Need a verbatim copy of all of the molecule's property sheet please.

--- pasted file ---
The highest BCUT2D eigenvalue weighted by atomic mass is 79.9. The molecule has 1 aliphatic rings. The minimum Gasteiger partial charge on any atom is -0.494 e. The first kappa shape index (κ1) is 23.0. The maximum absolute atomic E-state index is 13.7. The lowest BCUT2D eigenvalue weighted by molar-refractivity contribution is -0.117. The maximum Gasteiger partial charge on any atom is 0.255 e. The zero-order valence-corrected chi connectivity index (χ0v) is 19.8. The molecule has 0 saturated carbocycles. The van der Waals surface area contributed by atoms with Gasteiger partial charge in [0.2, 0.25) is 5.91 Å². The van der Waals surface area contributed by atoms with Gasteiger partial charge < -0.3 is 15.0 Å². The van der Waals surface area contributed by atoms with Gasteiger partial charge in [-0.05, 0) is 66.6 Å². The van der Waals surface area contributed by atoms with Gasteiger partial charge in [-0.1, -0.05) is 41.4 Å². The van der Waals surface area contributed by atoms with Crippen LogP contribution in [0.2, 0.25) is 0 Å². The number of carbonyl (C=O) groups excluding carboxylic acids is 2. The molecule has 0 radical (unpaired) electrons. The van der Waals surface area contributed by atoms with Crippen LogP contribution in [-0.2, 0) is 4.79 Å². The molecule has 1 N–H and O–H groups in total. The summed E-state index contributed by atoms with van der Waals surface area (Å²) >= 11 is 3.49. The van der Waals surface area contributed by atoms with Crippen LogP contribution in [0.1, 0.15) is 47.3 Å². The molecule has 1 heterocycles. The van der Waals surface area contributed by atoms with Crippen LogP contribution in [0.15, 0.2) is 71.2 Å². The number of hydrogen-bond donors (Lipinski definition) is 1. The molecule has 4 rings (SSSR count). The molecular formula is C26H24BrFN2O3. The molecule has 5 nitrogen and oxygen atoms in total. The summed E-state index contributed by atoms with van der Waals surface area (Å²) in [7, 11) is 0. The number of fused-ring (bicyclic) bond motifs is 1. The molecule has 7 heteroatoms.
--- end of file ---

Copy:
The highest BCUT2D eigenvalue weighted by atomic mass is 79.9. The molecule has 1 aliphatic rings. The minimum Gasteiger partial charge on any atom is -0.494 e. The first kappa shape index (κ1) is 23.0. The maximum absolute atomic E-state index is 13.7. The lowest BCUT2D eigenvalue weighted by molar-refractivity contribution is -0.117. The maximum Gasteiger partial charge on any atom is 0.255 e. The zero-order valence-corrected chi connectivity index (χ0v) is 19.8. The molecule has 0 saturated carbocycles. The van der Waals surface area contributed by atoms with Gasteiger partial charge in [0.2, 0.25) is 5.91 Å². The van der Waals surface area contributed by atoms with Gasteiger partial charge < -0.3 is 15.0 Å². The van der Waals surface area contributed by atoms with Gasteiger partial charge in [-0.05, 0) is 66.6 Å². The van der Waals surface area contributed by atoms with Gasteiger partial charge in [-0.1, -0.05) is 41.4 Å². The van der Waals surface area contributed by atoms with Crippen LogP contribution in [0.2, 0.25) is 0 Å². The number of carbonyl (C=O) groups excluding carboxylic acids is 2. The molecule has 0 radical (unpaired) electrons. The van der Waals surface area contributed by atoms with Crippen LogP contribution in [-0.2, 0) is 4.79 Å². The molecule has 1 N–H and O–H groups in total. The summed E-state index contributed by atoms with van der Waals surface area (Å²) >= 11 is 3.49. The van der Waals surface area contributed by atoms with Crippen LogP contribution in [0.1, 0.15) is 47.3 Å². The molecule has 1 heterocycles. The van der Waals surface area contributed by atoms with Crippen LogP contribution in [0.15, 0.2) is 71.2 Å². The number of hydrogen-bond donors (Lipinski definition) is 1. The molecule has 4 rings (SSSR count). The molecular formula is C26H24BrFN2O3. The molecule has 5 nitrogen and oxygen atoms in total. The summed E-state index contributed by atoms with van der Waals surface area (Å²) in [7, 11) is 0. The number of fused-ring (bicyclic) bond motifs is 1. The molecule has 7 heteroatoms.